Most of my aunties at this point were Pākehā, which shows me that the aunty phenomenon goes wider than te ao Māori. I think there were things I was missing at the time that would have helped me to thrive, not just survive, but in classic aunty fashion – we do what we can with what we have – those aunties made sure I was always clothed, fed, had a bed for the night, and that I knew I was loved and part of something bigger than myself. I wrote a tribute to them, and how they helped me navigate the world I was trapped in then. I still think this speaks to all the Pākehā aunties I feel lucky to include in those who have influenced me and who I am today.

I have so many mothers, and they show me what I can do.

I have so many brothers, whose hands are always reaching out for food.

– Ruby Solly, “So Many Mothers”

I’ve always had this impulse to fight things that aren’t right. Sometimes it gets me into trouble, which most of the time I can deal with on my own. But sometimes this fight hurts me, and that’s when I need the aunties. My mother would often tell me not to be a martyr, but I’m useless at listening. My father would say that activism and hard work are like being part of a migration of birds flying in a V. The bird at the front cuts the wind currents and moves forward, the face and navigator of the movement. Behind her she has the support of all these other birds, helping her to push against the wind. They all do this for everyone behind them, and when the bird at the front gets tired she simply moves to the back and another bird takes her place. Then she has a rest while continuing to support the new leader. 

Recently, I was the bird at the front of the V formation. It was gruelling work, with attacks on my identity and thoughts, gaslighting of my experiences, and threats. But during that time there wasn’t an hour that went by without an aunty checking in. They offered kai, dropped treats off in the mailbox, wove me a putiputi and told me that my feelings and experiences were valid and true. Basically, when you’re at the front of the V, all the aunties are behind you. The aunties have got your back, always.

As you sink your full puku further into the clean couch blankets, 

lulling innocently into snooze, you whisper:

"Aunty, your superpower is making people feel loved."

Aunty smiles tears into her eyes. 

She thought her love language was kai –

but her love language, iramutu, is you.

– Rangimarie Jolley, ‘Aunty’s Love Language’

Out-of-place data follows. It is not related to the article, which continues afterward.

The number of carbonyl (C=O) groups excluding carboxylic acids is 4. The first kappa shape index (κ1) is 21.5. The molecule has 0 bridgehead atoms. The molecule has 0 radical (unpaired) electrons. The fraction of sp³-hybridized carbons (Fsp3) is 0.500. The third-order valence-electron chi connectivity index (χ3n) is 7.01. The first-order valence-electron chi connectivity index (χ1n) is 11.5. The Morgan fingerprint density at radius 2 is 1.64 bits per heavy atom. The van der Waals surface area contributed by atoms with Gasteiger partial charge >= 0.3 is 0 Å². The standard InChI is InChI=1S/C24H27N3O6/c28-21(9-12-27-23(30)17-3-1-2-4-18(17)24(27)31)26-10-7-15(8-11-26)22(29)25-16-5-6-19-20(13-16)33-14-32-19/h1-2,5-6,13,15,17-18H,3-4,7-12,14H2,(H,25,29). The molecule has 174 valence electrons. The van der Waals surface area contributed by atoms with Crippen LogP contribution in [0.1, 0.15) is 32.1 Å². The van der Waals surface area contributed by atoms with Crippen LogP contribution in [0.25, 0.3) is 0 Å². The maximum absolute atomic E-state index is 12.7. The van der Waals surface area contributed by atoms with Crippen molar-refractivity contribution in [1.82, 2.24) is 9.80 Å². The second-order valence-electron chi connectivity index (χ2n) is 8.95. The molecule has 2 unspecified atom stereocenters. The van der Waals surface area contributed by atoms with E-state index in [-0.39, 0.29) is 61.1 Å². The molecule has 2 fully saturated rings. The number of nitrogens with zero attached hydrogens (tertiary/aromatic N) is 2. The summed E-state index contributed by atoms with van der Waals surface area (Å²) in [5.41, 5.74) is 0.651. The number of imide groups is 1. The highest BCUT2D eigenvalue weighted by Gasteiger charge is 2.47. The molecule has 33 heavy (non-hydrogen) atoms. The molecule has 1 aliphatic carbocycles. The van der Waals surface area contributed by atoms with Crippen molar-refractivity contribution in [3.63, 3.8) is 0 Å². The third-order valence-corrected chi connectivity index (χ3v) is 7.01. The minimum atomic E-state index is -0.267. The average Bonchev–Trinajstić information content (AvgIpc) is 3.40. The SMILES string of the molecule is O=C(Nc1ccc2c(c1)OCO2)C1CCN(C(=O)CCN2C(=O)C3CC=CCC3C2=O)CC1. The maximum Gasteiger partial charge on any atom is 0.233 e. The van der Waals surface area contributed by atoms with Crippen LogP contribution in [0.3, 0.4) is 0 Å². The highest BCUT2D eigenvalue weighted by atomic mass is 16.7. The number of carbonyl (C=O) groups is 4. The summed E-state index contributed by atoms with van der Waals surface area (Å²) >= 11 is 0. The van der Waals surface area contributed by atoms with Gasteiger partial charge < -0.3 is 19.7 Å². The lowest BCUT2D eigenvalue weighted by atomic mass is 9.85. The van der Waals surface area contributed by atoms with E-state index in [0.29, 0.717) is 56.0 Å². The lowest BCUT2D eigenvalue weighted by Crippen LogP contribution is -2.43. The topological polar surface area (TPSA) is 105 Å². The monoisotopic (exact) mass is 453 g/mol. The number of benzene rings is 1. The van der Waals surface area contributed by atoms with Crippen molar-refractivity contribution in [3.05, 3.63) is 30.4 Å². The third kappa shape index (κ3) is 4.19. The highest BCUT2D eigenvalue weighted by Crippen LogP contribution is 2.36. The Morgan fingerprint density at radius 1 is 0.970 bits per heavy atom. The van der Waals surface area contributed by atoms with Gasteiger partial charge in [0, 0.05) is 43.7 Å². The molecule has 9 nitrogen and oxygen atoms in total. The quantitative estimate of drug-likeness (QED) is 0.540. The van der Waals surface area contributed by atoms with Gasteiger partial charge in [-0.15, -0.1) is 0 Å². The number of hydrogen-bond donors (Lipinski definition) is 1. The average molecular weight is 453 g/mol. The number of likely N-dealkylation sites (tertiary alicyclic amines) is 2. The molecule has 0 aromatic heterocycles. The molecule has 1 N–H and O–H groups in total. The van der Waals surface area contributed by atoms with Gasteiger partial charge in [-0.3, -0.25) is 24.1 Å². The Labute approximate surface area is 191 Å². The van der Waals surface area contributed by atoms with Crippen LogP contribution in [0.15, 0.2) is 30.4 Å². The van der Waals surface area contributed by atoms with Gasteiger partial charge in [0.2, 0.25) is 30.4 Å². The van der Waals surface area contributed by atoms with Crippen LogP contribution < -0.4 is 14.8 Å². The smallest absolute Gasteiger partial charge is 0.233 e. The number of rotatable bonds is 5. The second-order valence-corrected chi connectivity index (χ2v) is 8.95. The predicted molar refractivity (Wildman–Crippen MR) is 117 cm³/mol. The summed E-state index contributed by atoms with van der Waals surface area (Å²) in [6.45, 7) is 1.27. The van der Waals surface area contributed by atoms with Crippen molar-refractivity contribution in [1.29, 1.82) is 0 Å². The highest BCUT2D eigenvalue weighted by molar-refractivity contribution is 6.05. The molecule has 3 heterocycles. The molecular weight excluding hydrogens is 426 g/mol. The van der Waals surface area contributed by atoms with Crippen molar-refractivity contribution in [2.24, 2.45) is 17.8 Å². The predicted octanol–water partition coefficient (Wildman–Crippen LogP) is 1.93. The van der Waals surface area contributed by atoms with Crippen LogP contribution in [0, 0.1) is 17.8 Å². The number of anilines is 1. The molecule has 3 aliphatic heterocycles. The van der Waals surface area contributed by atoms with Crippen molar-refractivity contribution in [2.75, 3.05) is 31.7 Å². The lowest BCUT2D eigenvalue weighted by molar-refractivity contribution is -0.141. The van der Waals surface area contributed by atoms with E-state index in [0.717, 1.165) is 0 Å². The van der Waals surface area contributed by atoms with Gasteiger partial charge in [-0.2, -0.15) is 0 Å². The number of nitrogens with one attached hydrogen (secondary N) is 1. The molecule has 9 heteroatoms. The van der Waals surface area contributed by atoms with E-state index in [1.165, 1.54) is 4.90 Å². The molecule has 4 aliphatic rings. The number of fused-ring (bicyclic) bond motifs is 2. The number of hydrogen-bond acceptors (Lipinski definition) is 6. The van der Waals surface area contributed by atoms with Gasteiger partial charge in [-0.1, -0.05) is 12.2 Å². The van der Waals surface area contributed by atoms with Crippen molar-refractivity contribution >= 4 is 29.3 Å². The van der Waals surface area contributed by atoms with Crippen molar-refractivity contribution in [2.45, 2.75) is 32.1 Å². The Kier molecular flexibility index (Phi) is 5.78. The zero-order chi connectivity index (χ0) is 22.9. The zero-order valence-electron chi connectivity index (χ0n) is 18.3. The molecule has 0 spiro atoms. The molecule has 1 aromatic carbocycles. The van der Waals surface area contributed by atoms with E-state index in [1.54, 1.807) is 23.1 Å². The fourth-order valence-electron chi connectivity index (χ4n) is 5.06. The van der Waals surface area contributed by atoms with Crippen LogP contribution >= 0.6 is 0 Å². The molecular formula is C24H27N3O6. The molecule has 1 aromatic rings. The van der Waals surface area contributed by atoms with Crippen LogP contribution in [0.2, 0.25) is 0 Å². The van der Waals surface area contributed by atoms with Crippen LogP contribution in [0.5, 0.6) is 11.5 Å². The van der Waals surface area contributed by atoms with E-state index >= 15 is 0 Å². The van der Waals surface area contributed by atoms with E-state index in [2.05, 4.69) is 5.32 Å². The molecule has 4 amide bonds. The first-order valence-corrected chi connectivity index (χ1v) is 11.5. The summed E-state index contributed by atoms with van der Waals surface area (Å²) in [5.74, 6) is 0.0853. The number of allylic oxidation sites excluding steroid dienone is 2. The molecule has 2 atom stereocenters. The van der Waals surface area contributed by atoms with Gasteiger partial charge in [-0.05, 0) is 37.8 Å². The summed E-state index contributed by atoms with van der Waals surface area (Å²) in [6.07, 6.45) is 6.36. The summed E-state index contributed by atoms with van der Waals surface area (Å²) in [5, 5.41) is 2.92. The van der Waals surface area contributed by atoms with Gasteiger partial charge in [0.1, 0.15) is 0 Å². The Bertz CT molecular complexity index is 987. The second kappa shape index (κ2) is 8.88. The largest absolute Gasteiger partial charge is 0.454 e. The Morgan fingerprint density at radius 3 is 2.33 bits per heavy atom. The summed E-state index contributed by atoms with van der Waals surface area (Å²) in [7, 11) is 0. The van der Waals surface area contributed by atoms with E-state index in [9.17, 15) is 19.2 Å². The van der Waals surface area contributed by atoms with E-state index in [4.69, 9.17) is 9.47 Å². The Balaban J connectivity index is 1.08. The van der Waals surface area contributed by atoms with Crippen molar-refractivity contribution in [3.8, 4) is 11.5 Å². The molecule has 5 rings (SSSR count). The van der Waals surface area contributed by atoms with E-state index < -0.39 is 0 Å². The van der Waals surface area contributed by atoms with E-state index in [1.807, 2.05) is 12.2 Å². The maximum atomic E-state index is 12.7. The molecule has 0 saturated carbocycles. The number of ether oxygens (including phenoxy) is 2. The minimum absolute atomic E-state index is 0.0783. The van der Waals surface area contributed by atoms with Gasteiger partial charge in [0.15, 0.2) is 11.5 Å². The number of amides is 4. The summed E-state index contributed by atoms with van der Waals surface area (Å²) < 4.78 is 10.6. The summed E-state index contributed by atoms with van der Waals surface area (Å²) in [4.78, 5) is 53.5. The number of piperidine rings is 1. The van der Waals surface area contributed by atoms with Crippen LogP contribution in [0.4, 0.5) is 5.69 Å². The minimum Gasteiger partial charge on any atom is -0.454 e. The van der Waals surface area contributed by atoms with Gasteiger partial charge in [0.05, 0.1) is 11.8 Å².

Of course, you’re going to make mistakes again and again. Sometimes these mistakes will affect the aunties. But as I’ve found out, they’ll still love you. Several weeks ago I made a mistake with an aunty. She told me, and I cried because I never want to disappoint anybody. I fixed the error the way she suggested, and apologised. Then it was fine. When water runs deep, you can’t afford to let grudges change the flow. In te ao Māori we say pono, tika, aroha. Meaning truth, the way we do things right and love. We follow these steps when we make a mistake, and the aunties forgive us. Because kare, we’ve got bigger things to worry about. I learnt a lot about becoming a better aunty that day. I want to learn to forgive easily and mean it.

I’ve been told before that the unpaid work of women is what holds up the world. According to Statistics NZ, 70% of women’s work in Aotearoa is unpaid. Be that caring for children or the elderly, volunteer work for charity, or the many other things that fit within the sphere of aunties’ work. It’s funny because when I get the opportunity to be an aunty, I never think about it as working for free. I don’t even think about it as working. I think of it as being a part of the whole, as looking after the korowai that is whakapapa and making sure that each stitch is placed as carefully as the one before. That it is nurtured with love so us aunties can be proud and rest easy. 

My mother told me that if all the women of the world suddenly stopped working for free, the economy would collapse. In Iceland in the 1970s, all the women decided to stop their free labour for a day. No childcare, no cooking, no cleaning, no working for free. Their actions paralysed the Icelandic economy. Businesses and government offices shut down, and the country sold out of readymade meals within hours.

So my mother was right; but as we’ve learnt recently, there are worse things that can happen than economic collapse. If all the aunties stopped right now, our collective wairua would become soiled, unable to sustain life and nourish us. We wouldn’t connect, we wouldn’t speak the truth, we wouldn’t know how to make things right and then fill the world with more love than the mistake ever caused harm. But lucky for us, the aunties will never stop working, because as Maraea Rakuraku puts it so well: 

Aunties are dragon slayers

ready to plunge swords into the hearts of monsters,

Aunties are taniwha crouching in the river

prepared to throw you back to the shore should you stray too far,

Aunties are patupaiarehe 

silently watching from afar, certain that you will become exactly who 

you are meant to be as has been divined from your parents, your

parents’ parents and your parents’ parents’ parents

Aunties

Aunties are boss. 

– Maraea Rakuraku, ‘Aunties are Boss’